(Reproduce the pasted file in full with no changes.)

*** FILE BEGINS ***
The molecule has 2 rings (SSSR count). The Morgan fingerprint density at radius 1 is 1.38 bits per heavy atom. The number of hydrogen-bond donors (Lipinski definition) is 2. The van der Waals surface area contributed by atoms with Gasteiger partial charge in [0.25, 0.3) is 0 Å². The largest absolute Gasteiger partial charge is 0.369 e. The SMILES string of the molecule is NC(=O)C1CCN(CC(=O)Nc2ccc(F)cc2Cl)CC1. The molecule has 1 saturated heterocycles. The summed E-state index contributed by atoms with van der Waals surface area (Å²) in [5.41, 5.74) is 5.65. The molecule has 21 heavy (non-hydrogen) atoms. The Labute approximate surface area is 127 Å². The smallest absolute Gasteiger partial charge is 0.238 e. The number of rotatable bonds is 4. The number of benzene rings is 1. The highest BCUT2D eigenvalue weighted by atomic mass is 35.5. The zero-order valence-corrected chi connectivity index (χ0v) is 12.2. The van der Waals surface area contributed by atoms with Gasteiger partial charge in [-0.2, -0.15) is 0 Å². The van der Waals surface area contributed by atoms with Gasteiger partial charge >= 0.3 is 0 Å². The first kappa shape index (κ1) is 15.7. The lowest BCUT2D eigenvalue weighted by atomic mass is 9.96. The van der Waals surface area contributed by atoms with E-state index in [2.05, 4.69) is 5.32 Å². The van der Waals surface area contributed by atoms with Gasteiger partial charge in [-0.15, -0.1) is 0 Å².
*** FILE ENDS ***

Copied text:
The molecule has 2 rings (SSSR count). The Morgan fingerprint density at radius 1 is 1.38 bits per heavy atom. The number of hydrogen-bond donors (Lipinski definition) is 2. The van der Waals surface area contributed by atoms with Gasteiger partial charge in [0.25, 0.3) is 0 Å². The largest absolute Gasteiger partial charge is 0.369 e. The SMILES string of the molecule is NC(=O)C1CCN(CC(=O)Nc2ccc(F)cc2Cl)CC1. The molecule has 1 saturated heterocycles. The summed E-state index contributed by atoms with van der Waals surface area (Å²) in [5.41, 5.74) is 5.65. The molecule has 21 heavy (non-hydrogen) atoms. The Labute approximate surface area is 127 Å². The smallest absolute Gasteiger partial charge is 0.238 e. The number of rotatable bonds is 4. The number of benzene rings is 1. The highest BCUT2D eigenvalue weighted by atomic mass is 35.5. The zero-order valence-corrected chi connectivity index (χ0v) is 12.2. The van der Waals surface area contributed by atoms with Gasteiger partial charge in [-0.2, -0.15) is 0 Å². The van der Waals surface area contributed by atoms with Gasteiger partial charge >= 0.3 is 0 Å². The first kappa shape index (κ1) is 15.7. The lowest BCUT2D eigenvalue weighted by atomic mass is 9.96. The van der Waals surface area contributed by atoms with E-state index in [2.05, 4.69) is 5.32 Å². The van der Waals surface area contributed by atoms with Gasteiger partial charge in [-0.15, -0.1) is 0 Å².